In his Wednesday state of the state speech, Governor Patrick claimed his education proposals will help the state prepare for the challenges of the future.
So why is he avoiding strategies that work? And make no mistake: That’s just what Patrick is doing. Although the governor wants credit for courage because he’s calling for more revenue, he’s taking a pass on the contentious issue of whether to raise the cap on charter schools again.
What’s more, so far at least, his approach to K-12 is to add significantly more money to the current system without demanding big or substantial reforms in exchange.
It’s as though the governor thinks that enough has already been done on the reform front. That failing has made education reformers skeptical about what Patrick clearly hoped would be seen as a clarion call on education.
“We think the early education and the higher-ed proposals he has put forward have great value, but the K-12 funding increase is not highly targeted or based on strong evidence of what is working,” says Linda Noonan, executive director of the Massachusetts Business Alliance for Education. “We need a strategic approach that links accountability to performance.”
The governor’s reform reluctance will come into greater focus today, as a coalition of business and civic leaders and charter-school proponents bring their own education plan to the fore.
The Race to the Top Coalition, which includes an array of private-sector leaders and prominent business associations, is calling for eliminating the charter cap completely in districts whose student performance puts them in the lowest 10 percent statewide.
That would mean there could be as many Commonwealth and district-run charters as there’s demand for in cities like Athol, Boston, Chelsea, Holyoke, Lawrence, Lowell, Springfield, and Worcester. A number of those communities are currently at or close to the charter cap.
The coalition’s bill would also extend the important turnaround tools established in 2010 to a wider range of unperforming schools, giving districts more power to override collective bargaining constraints in some schools that have ranked in the lowest 20 percent for two consecutive years.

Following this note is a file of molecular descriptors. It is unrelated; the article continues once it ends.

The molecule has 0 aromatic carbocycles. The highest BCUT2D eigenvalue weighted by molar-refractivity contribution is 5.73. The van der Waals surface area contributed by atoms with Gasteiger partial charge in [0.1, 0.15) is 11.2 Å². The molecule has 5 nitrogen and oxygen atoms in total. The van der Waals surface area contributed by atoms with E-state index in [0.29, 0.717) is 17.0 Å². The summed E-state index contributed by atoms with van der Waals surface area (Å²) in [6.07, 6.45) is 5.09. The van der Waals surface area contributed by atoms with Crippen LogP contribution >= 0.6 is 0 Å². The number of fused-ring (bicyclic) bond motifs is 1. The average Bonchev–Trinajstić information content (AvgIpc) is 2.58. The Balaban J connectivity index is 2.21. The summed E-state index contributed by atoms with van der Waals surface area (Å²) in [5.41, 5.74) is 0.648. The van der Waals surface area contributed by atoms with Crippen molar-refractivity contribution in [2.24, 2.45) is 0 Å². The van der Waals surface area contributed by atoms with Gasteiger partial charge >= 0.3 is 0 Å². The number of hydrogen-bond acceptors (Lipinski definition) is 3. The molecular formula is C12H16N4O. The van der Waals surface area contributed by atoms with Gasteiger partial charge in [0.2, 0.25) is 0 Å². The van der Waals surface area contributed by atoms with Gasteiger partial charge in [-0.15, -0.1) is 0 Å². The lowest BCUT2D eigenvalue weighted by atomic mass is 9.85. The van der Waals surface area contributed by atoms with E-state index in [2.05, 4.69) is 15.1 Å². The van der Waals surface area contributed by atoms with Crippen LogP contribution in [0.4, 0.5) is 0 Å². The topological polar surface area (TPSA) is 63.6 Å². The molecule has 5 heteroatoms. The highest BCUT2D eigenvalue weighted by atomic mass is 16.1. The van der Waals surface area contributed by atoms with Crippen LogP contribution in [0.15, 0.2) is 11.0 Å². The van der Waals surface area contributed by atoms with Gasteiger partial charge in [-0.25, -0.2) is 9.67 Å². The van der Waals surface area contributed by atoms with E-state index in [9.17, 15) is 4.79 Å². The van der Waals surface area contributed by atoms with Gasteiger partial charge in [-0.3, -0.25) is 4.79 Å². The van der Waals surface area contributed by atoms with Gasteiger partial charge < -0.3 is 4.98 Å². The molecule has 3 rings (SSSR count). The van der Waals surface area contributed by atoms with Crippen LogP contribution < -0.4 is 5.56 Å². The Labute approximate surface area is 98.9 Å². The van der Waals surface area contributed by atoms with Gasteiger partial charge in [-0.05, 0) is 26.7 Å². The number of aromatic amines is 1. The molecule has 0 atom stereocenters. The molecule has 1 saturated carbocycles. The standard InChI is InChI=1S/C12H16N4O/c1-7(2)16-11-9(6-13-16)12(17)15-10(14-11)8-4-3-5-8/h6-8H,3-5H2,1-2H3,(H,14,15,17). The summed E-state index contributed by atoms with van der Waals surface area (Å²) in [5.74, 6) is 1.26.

The coalition’s theme, then, is simple: Do more of what works.
“Why are we limiting practices that are obviously working?” says Paul Grogan, president of the Boston Foundation and a leader in the movement. “It just makes no sense.”
He’s right about that. Yet the Patrick administration doesn’t seem interested in those reforms. After the governor’s speech, I asked Secretary of Education Matt Malone about the concern that Patrick wasn’t trying to leverage new reforms.
“I think the details have yet to be worked out on some of those things,” he replied.
So would the administration support lifting the charter cap again?
“We are going to work on the priorities the governor has laid out tonight,” Malone said.
“We’ve seen what works, but the proven model is not even a part of his education plan,” notes Dom Slowey, spokesman for the Massachusetts Charter Public School Association.
Patrick’s proposals fall short on other important issues as well. He could emulate President Obama and use a Race to the Top-like approach to catalyze change. That could mean, say, requiring more student learning time and teacher planning time as a precondition for new money.
He could push to remove the matter of a school’s schedule from collective bargaining.
He could try to leverage acceptance of a mutual consent hiring and assignment process, which means a principal would have to agree before a teacher gets a job in his or her building.
This could be a fertile year for reform, a year that builds off past successes.
But if that’s to happen, it will apparently be despite Governor Patrick, and not because of him.
And that’s a shame.